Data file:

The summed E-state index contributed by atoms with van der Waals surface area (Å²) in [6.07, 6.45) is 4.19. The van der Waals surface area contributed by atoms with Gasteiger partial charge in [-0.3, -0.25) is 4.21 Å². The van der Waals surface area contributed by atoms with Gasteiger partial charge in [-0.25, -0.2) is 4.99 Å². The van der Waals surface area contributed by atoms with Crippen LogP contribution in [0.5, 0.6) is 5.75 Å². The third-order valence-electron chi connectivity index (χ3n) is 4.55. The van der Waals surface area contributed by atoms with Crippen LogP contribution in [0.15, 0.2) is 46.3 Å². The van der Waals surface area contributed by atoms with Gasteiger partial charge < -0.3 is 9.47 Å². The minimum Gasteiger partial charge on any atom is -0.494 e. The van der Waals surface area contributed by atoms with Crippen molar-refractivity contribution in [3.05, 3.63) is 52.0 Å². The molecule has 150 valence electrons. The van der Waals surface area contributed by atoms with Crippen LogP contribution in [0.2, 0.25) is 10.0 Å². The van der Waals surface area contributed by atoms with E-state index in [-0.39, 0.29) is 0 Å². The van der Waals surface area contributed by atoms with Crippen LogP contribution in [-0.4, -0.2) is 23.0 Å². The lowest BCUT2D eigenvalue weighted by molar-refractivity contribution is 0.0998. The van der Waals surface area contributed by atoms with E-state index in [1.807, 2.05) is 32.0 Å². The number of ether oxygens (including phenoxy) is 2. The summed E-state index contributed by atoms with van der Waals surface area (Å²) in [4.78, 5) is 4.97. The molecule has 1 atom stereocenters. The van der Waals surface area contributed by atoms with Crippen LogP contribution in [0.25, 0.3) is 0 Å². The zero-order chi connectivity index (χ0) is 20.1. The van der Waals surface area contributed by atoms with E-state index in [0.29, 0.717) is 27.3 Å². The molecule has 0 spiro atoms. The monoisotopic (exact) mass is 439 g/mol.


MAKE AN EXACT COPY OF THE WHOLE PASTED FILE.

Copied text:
The summed E-state index contributed by atoms with van der Waals surface area (Å²) in [6.07, 6.45) is 4.19. The van der Waals surface area contributed by atoms with Gasteiger partial charge in [-0.3, -0.25) is 4.21 Å². The van der Waals surface area contributed by atoms with Gasteiger partial charge in [-0.25, -0.2) is 4.99 Å². The van der Waals surface area contributed by atoms with Crippen LogP contribution in [0.5, 0.6) is 5.75 Å². The third-order valence-electron chi connectivity index (χ3n) is 4.55. The van der Waals surface area contributed by atoms with Crippen LogP contribution in [0.15, 0.2) is 46.3 Å². The van der Waals surface area contributed by atoms with Gasteiger partial charge < -0.3 is 9.47 Å². The minimum Gasteiger partial charge on any atom is -0.494 e. The van der Waals surface area contributed by atoms with Crippen molar-refractivity contribution in [3.05, 3.63) is 52.0 Å². The molecule has 150 valence electrons. The van der Waals surface area contributed by atoms with Crippen LogP contribution in [0.2, 0.25) is 10.0 Å². The van der Waals surface area contributed by atoms with E-state index in [-0.39, 0.29) is 0 Å². The van der Waals surface area contributed by atoms with Crippen LogP contribution in [-0.4, -0.2) is 23.0 Å². The lowest BCUT2D eigenvalue weighted by molar-refractivity contribution is 0.0998. The van der Waals surface area contributed by atoms with E-state index in [1.807, 2.05) is 32.0 Å². The number of ether oxygens (including phenoxy) is 2. The summed E-state index contributed by atoms with van der Waals surface area (Å²) in [4.78, 5) is 4.97. The molecule has 1 atom stereocenters. The van der Waals surface area contributed by atoms with Crippen LogP contribution in [0.25, 0.3) is 0 Å². The zero-order chi connectivity index (χ0) is 20.1. The van der Waals surface area contributed by atoms with E-state index in [0.29, 0.717) is 27.3 Å². The molecule has 0 spiro atoms. The monoisotopic (exact) mass is 439 g/mol.